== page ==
The second option is the freakish decompensation. We take the Seventh Avenue Line to the doorways of Upper Broadway and swear off what the world may think. If we can’t find the dance club, we just sleep with the freaks. We embrace our own special insanity, with those who can share it. People look at us and make the sign of a wave.
In 1932, Tod Browning, after he got his own sole-diamonds for his acclaimed film Dracula, had a moment of insanity that became an impossible aesthetic project, a film called Freaks. His idea was to employ the actual freaks who were working in the sideshows of his times, the “midgets” and “human caterpillars” and “pinheads” and “conjoined twins” who had reminded the grandfathers of Kansas and the suicidal wolves of Wall Street that not every life can be idealized. Sometimes we fall and we crawl and we take what we get and turn it into . . . well . . . a closer and more honest look at the human condition.
So Browning put the freaks in a scripted film. It should have been called “Revenge of the Freaks,” perhaps. It was widely banned as unfit to watch. They sort of smashed up the mall, those freaks. “If you offend one of them, you offend them all,” the ominous voice says in the trailer. It’s not sweet imagination, it’s the back side of the ideal, in black and white. Paul Simon’s video for “Diamonds” shifts constantly between scenes of making the video and the video they made. The first is “reality” in black and white, and the second is sweet imagination in Kodachrome color, the idea made artistically into an ideal. But Paul still can’t dance. There is a freak hiding in there, and the freak’s still got those the walking blues. Watch the video.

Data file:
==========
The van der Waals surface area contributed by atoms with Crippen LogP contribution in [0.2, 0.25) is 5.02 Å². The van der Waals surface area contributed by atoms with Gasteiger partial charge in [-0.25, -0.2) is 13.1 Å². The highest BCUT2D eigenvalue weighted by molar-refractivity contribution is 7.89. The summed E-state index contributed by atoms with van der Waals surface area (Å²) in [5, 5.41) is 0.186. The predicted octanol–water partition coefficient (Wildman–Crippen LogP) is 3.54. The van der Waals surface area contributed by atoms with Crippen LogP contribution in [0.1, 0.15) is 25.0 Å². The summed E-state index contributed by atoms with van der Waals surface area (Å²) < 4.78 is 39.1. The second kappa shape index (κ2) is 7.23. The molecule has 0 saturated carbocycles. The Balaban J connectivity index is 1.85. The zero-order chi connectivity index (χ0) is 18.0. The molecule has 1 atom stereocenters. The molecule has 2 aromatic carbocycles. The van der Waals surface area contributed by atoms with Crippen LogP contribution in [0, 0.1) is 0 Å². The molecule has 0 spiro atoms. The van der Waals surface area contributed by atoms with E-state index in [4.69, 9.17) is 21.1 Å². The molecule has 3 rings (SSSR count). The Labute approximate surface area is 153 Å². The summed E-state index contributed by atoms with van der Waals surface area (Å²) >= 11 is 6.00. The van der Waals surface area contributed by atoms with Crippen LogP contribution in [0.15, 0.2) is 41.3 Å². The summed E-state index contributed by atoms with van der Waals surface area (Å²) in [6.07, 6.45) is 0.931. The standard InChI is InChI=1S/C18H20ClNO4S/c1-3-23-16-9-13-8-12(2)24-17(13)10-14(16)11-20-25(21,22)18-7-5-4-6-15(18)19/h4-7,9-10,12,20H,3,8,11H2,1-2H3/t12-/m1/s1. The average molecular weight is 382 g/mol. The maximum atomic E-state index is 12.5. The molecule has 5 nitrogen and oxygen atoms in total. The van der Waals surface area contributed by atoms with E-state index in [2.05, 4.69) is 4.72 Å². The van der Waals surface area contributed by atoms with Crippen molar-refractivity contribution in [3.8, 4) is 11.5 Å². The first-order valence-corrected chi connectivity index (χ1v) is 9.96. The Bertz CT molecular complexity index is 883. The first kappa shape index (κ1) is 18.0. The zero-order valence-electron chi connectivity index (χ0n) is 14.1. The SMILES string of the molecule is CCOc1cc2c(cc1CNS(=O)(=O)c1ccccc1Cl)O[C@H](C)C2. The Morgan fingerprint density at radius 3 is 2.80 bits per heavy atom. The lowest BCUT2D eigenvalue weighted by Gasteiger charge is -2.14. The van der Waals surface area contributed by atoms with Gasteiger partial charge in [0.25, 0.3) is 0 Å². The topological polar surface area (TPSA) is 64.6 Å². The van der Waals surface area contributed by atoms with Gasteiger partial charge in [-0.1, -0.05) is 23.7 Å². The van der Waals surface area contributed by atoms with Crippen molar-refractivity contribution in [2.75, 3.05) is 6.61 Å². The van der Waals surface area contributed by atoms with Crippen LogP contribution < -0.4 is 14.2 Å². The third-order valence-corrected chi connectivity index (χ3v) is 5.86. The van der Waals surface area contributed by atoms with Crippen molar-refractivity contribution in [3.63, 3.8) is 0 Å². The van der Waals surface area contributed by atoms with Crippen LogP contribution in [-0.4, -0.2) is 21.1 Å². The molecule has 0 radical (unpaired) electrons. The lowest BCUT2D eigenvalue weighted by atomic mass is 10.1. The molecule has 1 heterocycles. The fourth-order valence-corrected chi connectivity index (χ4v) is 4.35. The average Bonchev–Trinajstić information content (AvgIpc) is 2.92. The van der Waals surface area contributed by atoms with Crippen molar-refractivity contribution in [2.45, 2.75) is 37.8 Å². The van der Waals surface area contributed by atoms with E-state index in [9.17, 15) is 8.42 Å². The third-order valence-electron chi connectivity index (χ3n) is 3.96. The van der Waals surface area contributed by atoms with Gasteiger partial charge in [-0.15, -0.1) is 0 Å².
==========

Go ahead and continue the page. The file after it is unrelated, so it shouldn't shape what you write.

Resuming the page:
These paradoxes are monsters of our own passion. Sartwell observes that we chain ourselves to anything that takes possession of our imaginations. Eventually we must decide whether we want a Kodachrome dream or a B&W life. In the second “after it rains, there’s a rainbow, and all of the colors are black; it’s not that the colors aren’t there, it’s imagination they lack.” The first world is nice bright colors, the greens of summers, to make us think all the world’s a sunny day, how it looks from behind the Nikon camera of sweet imagination. It’s understandable if we prefer it. I mean, everything looks worse in black and white, right?
In the Concert in Central Park, in front of half a million people, Paul Simon decided to reverse himself and sing “everything looks better in black and white.” I don’t like it when people read over-analyze song lyrics, but that change was a conscious decision.
The black and white world, devoid of Kodachrome and all it symbolizes, is like Avril’s smashed mall. No illusions, dude. Sometimes we want to be freaks and to see freaks, and that’s exactly the world as it is. Life’s like this, she said. When we substitute our imaginations, our personal Kodachrome, we put on preppy clothes, pretend the rainbow isn’t black.
Beautiful word-images by any standard. Ironically, they are made real by being presented as unreal. Look, that white boy has ordinary shoes and can’t dance. It’s good that he doesn’t try very often. That would be freakish. But maybe we could put the empty boy on a skateboard . . . I think I saw Avril make the sign of a teaspoon somewhere in that video. Can I make it any more obvious? As if anybody here would know exactly what I was talking about? Well, I guess every generation throws a hero up the pop charts. But maybe she’s just trying to keep her balance. Maybe that isn’t the teaspoon sign after all. Nice colors though.